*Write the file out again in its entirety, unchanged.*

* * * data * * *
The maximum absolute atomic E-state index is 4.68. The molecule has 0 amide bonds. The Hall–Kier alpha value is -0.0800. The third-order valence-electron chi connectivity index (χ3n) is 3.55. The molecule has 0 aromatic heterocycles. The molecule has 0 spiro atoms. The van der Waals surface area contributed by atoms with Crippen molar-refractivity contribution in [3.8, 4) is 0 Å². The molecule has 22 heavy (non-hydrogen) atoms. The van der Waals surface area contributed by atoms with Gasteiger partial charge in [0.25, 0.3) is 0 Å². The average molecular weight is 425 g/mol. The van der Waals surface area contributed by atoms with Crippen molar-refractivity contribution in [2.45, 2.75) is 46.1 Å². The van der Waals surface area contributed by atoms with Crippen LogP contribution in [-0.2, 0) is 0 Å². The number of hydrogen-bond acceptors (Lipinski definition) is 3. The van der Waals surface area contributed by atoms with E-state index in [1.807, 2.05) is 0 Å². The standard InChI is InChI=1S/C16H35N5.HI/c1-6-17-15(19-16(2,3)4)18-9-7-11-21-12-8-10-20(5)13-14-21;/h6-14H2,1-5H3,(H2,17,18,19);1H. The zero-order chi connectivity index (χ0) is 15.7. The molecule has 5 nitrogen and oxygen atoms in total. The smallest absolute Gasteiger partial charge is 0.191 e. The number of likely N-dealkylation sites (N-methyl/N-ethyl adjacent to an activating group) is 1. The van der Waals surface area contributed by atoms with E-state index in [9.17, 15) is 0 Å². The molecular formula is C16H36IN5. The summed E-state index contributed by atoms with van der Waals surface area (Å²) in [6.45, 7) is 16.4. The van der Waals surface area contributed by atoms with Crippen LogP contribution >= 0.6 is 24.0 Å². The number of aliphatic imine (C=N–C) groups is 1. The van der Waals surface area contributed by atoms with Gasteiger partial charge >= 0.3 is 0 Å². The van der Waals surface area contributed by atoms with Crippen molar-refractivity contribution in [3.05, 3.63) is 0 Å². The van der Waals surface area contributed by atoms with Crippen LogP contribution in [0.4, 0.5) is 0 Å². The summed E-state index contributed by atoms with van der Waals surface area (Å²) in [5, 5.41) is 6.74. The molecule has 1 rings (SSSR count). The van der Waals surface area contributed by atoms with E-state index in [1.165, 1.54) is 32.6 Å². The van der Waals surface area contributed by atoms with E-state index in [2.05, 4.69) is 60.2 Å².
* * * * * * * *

The maximum absolute atomic E-state index is 4.68. The molecule has 0 amide bonds. The Hall–Kier alpha value is -0.0800. The third-order valence-electron chi connectivity index (χ3n) is 3.55. The molecule has 0 aromatic heterocycles. The molecule has 0 spiro atoms. The van der Waals surface area contributed by atoms with Crippen molar-refractivity contribution in [3.8, 4) is 0 Å². The molecule has 22 heavy (non-hydrogen) atoms. The van der Waals surface area contributed by atoms with Gasteiger partial charge in [0.25, 0.3) is 0 Å². The average molecular weight is 425 g/mol. The van der Waals surface area contributed by atoms with Crippen molar-refractivity contribution in [2.45, 2.75) is 46.1 Å². The van der Waals surface area contributed by atoms with Crippen LogP contribution in [-0.2, 0) is 0 Å². The number of hydrogen-bond acceptors (Lipinski definition) is 3. The van der Waals surface area contributed by atoms with E-state index in [1.807, 2.05) is 0 Å². The standard InChI is InChI=1S/C16H35N5.HI/c1-6-17-15(19-16(2,3)4)18-9-7-11-21-12-8-10-20(5)13-14-21;/h6-14H2,1-5H3,(H2,17,18,19);1H. The zero-order chi connectivity index (χ0) is 15.7. The molecule has 5 nitrogen and oxygen atoms in total. The smallest absolute Gasteiger partial charge is 0.191 e. The number of likely N-dealkylation sites (N-methyl/N-ethyl adjacent to an activating group) is 1. The van der Waals surface area contributed by atoms with E-state index in [9.17, 15) is 0 Å². The molecular formula is C16H36IN5. The summed E-state index contributed by atoms with van der Waals surface area (Å²) in [6.45, 7) is 16.4. The van der Waals surface area contributed by atoms with Crippen LogP contribution >= 0.6 is 24.0 Å². The number of aliphatic imine (C=N–C) groups is 1. The van der Waals surface area contributed by atoms with Gasteiger partial charge >= 0.3 is 0 Å². The van der Waals surface area contributed by atoms with Crippen molar-refractivity contribution in [3.05, 3.63) is 0 Å². The van der Waals surface area contributed by atoms with Crippen LogP contribution in [0.4, 0.5) is 0 Å². The summed E-state index contributed by atoms with van der Waals surface area (Å²) in [5, 5.41) is 6.74. The molecule has 1 rings (SSSR count). The van der Waals surface area contributed by atoms with E-state index in [1.165, 1.54) is 32.6 Å². The van der Waals surface area contributed by atoms with E-state index in [2.05, 4.69) is 60.2 Å².